Bottom line: Jesus wants to have a relationship with us - mental and material, invisible and visible, spiritual and physical.
Today's opening reading contains a fascinating progression of events. First, Peter announces the Good News to a group of non-Jews. To the surprise of the Jewish (circumcised) believers, the Gentiles receive the Holy Spirit. Then Peter asks, "Can anyone withhold the water for baptizing these people?" He makes it sound like we receive the Holy Spirit in order to be baptized.
Well, in a certain sense, baptism is the goal. Jesus wants to have not only a spiritual relationship with us - but also a physical, material relationship. For that reason he gives the sacraments, beginning with baptism.
This physical, bodily relationship - interestingly enough - Jesus emphasizes after the Resurrection. When he appears to the Apostles, he shows them his hands and feet. He tells Thomas, "Put your finger here...and bring your hand here and put it into my side." To prove the reality of his flesh, he eats a fish in front of them. Later, he provides a breakfast of grilled fish. And, best of all, he takes bread, blesses it, breaks it and gives it to a pair of chosen disciples. Jesus - the Risen Lord - desires a material, physical relationship with us.
I have been thinking about this in terms of my fourteen years here at Holy Family. So much has changed in our society. To give one of the most dramatic examples: Fourteen years ago the idea of two men marrying each other would seem like a great joke - the stuff of a Shakespeare comedy. Now, those who do not accept same-sex "marriage" are called bigots - or worse.
Our society has changed - and sometimes people say that we have lost our sense of spirituality. I say the opposite: We have lost our sense of physicality. How else could we see being male or female as something accidental - like having blue eyes or brown eyes? How else could we see someone's "right to choose" as more important than the physical reality of tiny baby - with legs and arms, ears and eyes, lungs and a heart?*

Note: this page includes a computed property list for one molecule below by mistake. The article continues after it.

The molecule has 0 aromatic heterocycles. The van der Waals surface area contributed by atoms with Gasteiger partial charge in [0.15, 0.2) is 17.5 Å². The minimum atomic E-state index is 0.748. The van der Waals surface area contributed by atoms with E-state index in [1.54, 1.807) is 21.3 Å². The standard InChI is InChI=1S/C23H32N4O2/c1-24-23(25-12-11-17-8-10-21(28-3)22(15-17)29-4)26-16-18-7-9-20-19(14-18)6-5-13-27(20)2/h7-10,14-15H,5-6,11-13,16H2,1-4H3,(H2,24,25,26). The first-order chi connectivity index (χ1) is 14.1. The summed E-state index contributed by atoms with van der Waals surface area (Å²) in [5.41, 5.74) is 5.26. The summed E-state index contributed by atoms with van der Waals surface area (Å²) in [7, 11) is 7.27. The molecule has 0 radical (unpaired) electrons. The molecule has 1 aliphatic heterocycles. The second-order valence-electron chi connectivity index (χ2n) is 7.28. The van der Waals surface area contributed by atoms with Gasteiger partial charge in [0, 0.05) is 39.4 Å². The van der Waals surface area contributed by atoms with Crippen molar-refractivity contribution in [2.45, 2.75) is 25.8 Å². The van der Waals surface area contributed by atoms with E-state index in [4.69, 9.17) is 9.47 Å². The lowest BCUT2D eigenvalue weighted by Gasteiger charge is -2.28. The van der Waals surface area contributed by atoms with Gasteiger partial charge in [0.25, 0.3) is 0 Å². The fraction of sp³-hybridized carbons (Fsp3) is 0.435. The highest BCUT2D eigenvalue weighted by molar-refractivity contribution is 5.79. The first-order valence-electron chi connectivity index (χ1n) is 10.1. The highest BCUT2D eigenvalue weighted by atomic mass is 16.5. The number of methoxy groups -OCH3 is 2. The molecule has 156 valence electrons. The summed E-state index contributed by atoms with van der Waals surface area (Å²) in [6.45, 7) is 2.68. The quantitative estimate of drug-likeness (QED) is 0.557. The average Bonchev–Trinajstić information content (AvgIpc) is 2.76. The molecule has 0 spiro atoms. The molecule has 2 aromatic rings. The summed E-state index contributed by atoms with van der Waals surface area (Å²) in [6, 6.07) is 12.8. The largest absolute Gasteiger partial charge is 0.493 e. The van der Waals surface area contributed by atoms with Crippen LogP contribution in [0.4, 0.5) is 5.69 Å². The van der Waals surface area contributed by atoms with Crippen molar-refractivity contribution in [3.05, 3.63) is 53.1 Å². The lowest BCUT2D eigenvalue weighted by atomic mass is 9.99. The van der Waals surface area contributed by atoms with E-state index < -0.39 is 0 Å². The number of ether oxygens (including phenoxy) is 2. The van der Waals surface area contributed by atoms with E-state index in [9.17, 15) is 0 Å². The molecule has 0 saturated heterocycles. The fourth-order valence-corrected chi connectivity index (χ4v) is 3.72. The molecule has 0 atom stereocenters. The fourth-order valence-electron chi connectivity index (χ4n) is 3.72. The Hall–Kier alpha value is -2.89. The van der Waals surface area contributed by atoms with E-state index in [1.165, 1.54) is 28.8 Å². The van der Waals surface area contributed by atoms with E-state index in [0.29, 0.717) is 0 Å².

To combat that decline, God gave us the Church with its system of material signs: the Sacraments. Unfortunately, at the time when our society needs us the most we have been hobbled - by eternal attacks, for sure, although mainly by our own incoherence. It's easy to point the finger at our bishops, but we have to examine our own lives. I will say it again before I leave Holy Family: I ask forgiveness from God and from you for the many ways I have let you down. Some you know well, others only a few know, some only I know and many perhaps only God knows (they have mercifully vanished from my memory).
Jesus says, "You are my friends if you do what I command you." It costs to do what Jesus commands. I did not want to leave Holy Family, but the decision came not just from the Archbishop, but ultimately from Jesus.** Of course, we have to discern what Jesus wants. The bottom line is that he wants to have a relationship with us - mental and material, invisible and visible, spiritual and physical. As St. John puts it, "God has sent his Son into the world" (into this physical creation) "so that we might have life through him."
*Or intellectualize our way to acceptance of torture. When I hear the word, I think of one of my catechists in Peru who had his head held under foul water until he fainted. Then the police repeated the procedure while laughing at him. Once a society sanctions mistreatment of those detained, it opens itself to the satanic impulses in men. I pray it is not too late for America to turn back. May St. Michael defend us against such hideous evil.
**I have been reassigned to St. Mary of the Valley, Monroe, beginning July 1, 2009. The pastor-designate for Holy Family is a fine priest and a good friend, Fr. Horacio Yanez.
Intercessions for Sixth Sunday of Easter (from Priests for Life)
From Archives: (Sixth Easter, Year B)
Seapadre Homilies: Cycle A, Cycle B, Cycle C
Bulletin (Painful Days, Prayer Vigil - Governor Gregoire at NARAL Luncheon, Return of Fr. Red & Parish Activities)
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